Smart leaders – whether they’re running a business or a nonprofit – know that they’ll leave their role at some point. They know that every job and every career ends in a transition eventually. It’s just a matter of when, how, and how well managed that transition is when the time comes.

The longer an executive has been in place,
the more challenges the successor will likely face.

When CEOs move on – especially if they’re a founder, a long-tenured executive, or a transformational leader – their organization needs to devote appropriate time and resources to managing the transition, ensuring that it’s more than just a search and hiring exercise. The longer an executive has been in place, or the more significant their impact on the organization, the harder they are to succeed and the more challenges the successor will likely face. An exit strategy can help pave the way for a smoother transition.

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Exits From the Top Episode #6 – Tapping the Power of Executive Coaching During a Leadership Transition

Welcome to Episode #6 of Exits From The Top. We will be talking with veteran executive coaches Viveka Chen and Brian Fraser about tapping the power of executive coaching during a leadership transition. Here’s what you’ll learn from these experts:

  • What executive coaching is and isn’t
  • How coaching works and what it costs
  • How coaching can help the departing executive have a better exit and set themselves up to thrive in life’s next chapter
  • How to find and pick the right executive coach
  • How to work effectively with a coach

Based in the San Francisco Bay Area, Viveka’s consulting practice is focused on organizational development and executive coaching. She also facilitates retreats and organizational change processes as well as executive transitions and leadership development. Prior to starting her consulting practice in 2001, Viveka was Executive Director of the East Bay Conversion & Reinvestment Commission, and Associate Director of Urban Habitat. For twenty years she has worked with low-income communities of color and their allies to realize racial, social and environmental justice. Click to read more about Viveka and her work with Coaching for Justice.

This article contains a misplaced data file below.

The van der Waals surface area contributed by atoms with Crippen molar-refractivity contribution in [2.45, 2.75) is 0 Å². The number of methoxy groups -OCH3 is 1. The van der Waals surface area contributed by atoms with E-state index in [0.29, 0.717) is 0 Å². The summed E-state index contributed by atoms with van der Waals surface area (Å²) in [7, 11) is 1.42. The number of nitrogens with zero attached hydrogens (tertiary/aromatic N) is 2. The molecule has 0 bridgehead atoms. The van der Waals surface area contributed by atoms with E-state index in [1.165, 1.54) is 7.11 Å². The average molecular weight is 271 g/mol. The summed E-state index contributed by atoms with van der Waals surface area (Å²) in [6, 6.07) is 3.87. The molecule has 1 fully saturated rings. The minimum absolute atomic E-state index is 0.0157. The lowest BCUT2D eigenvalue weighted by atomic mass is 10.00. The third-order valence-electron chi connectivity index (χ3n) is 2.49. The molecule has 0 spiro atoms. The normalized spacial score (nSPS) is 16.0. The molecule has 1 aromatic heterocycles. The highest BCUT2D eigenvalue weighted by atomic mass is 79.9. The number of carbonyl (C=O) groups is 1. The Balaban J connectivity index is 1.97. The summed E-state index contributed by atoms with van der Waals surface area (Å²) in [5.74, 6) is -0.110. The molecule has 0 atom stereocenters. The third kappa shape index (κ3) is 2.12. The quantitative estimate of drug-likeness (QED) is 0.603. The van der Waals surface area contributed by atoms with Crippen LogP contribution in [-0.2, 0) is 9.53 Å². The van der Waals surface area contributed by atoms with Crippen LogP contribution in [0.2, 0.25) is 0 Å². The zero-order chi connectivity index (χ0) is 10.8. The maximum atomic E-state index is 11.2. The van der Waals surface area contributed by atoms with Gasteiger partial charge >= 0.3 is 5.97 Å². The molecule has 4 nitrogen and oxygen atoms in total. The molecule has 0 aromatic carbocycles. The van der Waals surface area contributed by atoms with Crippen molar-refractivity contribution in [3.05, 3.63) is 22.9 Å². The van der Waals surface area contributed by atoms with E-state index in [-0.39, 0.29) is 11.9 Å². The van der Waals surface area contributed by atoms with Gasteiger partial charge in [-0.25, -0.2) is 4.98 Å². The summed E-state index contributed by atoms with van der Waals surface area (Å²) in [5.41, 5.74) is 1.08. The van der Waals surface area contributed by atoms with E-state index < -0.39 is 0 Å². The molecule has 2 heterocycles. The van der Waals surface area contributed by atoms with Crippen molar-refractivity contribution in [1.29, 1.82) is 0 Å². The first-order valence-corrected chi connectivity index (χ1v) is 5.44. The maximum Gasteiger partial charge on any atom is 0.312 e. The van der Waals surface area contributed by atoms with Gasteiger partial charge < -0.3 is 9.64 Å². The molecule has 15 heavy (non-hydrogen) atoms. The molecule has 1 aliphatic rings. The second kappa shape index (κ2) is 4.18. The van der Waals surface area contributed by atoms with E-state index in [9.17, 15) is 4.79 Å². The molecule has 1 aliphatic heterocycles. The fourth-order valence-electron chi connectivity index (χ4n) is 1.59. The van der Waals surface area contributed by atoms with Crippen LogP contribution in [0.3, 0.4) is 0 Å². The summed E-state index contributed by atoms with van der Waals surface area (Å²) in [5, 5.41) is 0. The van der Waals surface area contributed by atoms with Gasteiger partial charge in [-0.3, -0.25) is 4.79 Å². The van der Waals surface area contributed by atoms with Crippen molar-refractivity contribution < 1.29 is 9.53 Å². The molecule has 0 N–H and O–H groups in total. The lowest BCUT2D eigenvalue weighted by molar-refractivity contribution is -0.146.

Brian is the “lead provocateur” at JazzThink, a coaching and consulting firm based in North Vancouver, BC. Brian coaches leaders and teams, offers courses on coaching skills and what he calls SMARTer conversations. Prior to launching JazzThink in 2002, Brian taught and administered in postgraduate leadership programs in the theological colleges at the University of British Columbia. An ordained minister, he still ministers part time with Brentwood Presbyterian Church in Burnaby, BC. Click to read more about Brian and Jazz Think.

Watch the Video

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Caffeinating Your “What’s Next?” Exploration

When grappling with your retirement planning, some of us tackle the issue the way we would any robust challenge – with lots of caffeine. A post on Inc. magazine’s blog proposed that any time you’re in the process of making a major life decision, you should go on 50 coffees – informational meetings with friends, acquaintances, and former colleagues – to provide yourself with the opportunity to review your plans with a diverse audience (www.inc.com/peter-thomson/50-cups-of-coffee.html).

My initial reaction was, “Wow, 50 coffees? Who has that kind of time? 10 might be more realistic.” But at the essence of the article is a brilliant idea for anyone planning their exit from the top — folks grappling with the post-career “what’s next?” question.